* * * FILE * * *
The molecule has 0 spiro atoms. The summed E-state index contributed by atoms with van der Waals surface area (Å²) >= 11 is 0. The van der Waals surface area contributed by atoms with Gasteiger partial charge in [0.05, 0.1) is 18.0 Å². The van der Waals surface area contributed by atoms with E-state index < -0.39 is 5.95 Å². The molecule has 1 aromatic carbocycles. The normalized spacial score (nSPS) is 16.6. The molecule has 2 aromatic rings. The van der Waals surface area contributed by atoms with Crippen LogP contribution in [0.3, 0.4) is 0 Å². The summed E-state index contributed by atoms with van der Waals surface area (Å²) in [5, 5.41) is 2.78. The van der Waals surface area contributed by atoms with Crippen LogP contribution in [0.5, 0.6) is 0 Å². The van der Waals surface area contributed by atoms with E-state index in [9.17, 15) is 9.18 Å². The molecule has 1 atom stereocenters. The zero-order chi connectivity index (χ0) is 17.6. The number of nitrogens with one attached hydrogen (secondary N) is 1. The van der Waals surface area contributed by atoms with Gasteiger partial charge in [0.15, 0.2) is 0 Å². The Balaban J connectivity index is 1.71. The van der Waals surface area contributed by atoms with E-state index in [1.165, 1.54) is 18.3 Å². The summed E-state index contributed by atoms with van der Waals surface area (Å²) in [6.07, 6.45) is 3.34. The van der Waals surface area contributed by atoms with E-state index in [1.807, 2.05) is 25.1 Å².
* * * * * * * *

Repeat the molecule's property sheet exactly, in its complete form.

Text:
The molecule has 0 spiro atoms. The summed E-state index contributed by atoms with van der Waals surface area (Å²) >= 11 is 0. The van der Waals surface area contributed by atoms with Gasteiger partial charge in [0.05, 0.1) is 18.0 Å². The van der Waals surface area contributed by atoms with E-state index < -0.39 is 5.95 Å². The molecule has 1 aromatic carbocycles. The normalized spacial score (nSPS) is 16.6. The molecule has 2 aromatic rings. The van der Waals surface area contributed by atoms with Crippen LogP contribution in [0.3, 0.4) is 0 Å². The summed E-state index contributed by atoms with van der Waals surface area (Å²) in [5, 5.41) is 2.78. The van der Waals surface area contributed by atoms with Crippen LogP contribution in [0.5, 0.6) is 0 Å². The van der Waals surface area contributed by atoms with E-state index in [9.17, 15) is 9.18 Å². The molecule has 1 atom stereocenters. The zero-order chi connectivity index (χ0) is 17.6. The number of nitrogens with one attached hydrogen (secondary N) is 1. The van der Waals surface area contributed by atoms with Gasteiger partial charge in [0.15, 0.2) is 0 Å². The Balaban J connectivity index is 1.71. The van der Waals surface area contributed by atoms with E-state index in [1.165, 1.54) is 18.3 Å². The summed E-state index contributed by atoms with van der Waals surface area (Å²) in [6.07, 6.45) is 3.34. The van der Waals surface area contributed by atoms with E-state index in [1.807, 2.05) is 25.1 Å².